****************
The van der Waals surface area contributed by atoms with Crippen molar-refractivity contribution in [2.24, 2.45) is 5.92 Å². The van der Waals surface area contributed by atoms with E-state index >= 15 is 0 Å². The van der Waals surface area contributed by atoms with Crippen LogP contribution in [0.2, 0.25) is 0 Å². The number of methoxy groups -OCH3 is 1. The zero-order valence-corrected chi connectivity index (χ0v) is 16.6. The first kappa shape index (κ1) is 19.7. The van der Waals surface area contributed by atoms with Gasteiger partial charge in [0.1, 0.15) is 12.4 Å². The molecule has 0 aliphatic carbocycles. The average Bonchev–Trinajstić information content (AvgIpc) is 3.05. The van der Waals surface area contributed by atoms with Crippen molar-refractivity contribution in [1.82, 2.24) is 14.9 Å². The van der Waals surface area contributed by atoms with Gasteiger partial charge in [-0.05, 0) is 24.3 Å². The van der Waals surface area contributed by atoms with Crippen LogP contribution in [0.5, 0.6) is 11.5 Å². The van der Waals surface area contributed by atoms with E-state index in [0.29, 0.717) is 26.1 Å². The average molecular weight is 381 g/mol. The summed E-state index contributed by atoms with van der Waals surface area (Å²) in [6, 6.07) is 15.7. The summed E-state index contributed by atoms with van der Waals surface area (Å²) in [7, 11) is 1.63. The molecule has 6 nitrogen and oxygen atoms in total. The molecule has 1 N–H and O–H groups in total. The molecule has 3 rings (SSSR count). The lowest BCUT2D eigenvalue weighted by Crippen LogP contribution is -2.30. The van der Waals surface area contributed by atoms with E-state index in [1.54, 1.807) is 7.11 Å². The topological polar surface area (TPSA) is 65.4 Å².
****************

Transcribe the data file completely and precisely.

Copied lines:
The van der Waals surface area contributed by atoms with Crippen molar-refractivity contribution in [2.24, 2.45) is 5.92 Å². The van der Waals surface area contributed by atoms with E-state index >= 15 is 0 Å². The van der Waals surface area contributed by atoms with Crippen LogP contribution in [0.2, 0.25) is 0 Å². The number of methoxy groups -OCH3 is 1. The zero-order valence-corrected chi connectivity index (χ0v) is 16.6. The first kappa shape index (κ1) is 19.7. The van der Waals surface area contributed by atoms with Gasteiger partial charge in [0.1, 0.15) is 12.4 Å². The molecule has 0 aliphatic carbocycles. The average Bonchev–Trinajstić information content (AvgIpc) is 3.05. The van der Waals surface area contributed by atoms with Crippen molar-refractivity contribution in [1.82, 2.24) is 14.9 Å². The van der Waals surface area contributed by atoms with Gasteiger partial charge in [-0.05, 0) is 24.3 Å². The van der Waals surface area contributed by atoms with Crippen LogP contribution in [0.5, 0.6) is 11.5 Å². The van der Waals surface area contributed by atoms with E-state index in [0.29, 0.717) is 26.1 Å². The average molecular weight is 381 g/mol. The summed E-state index contributed by atoms with van der Waals surface area (Å²) in [6, 6.07) is 15.7. The summed E-state index contributed by atoms with van der Waals surface area (Å²) in [7, 11) is 1.63. The molecule has 6 nitrogen and oxygen atoms in total. The molecule has 1 N–H and O–H groups in total. The molecule has 3 rings (SSSR count). The lowest BCUT2D eigenvalue weighted by Crippen LogP contribution is -2.30. The van der Waals surface area contributed by atoms with E-state index in [1.54, 1.807) is 7.11 Å². The topological polar surface area (TPSA) is 65.4 Å².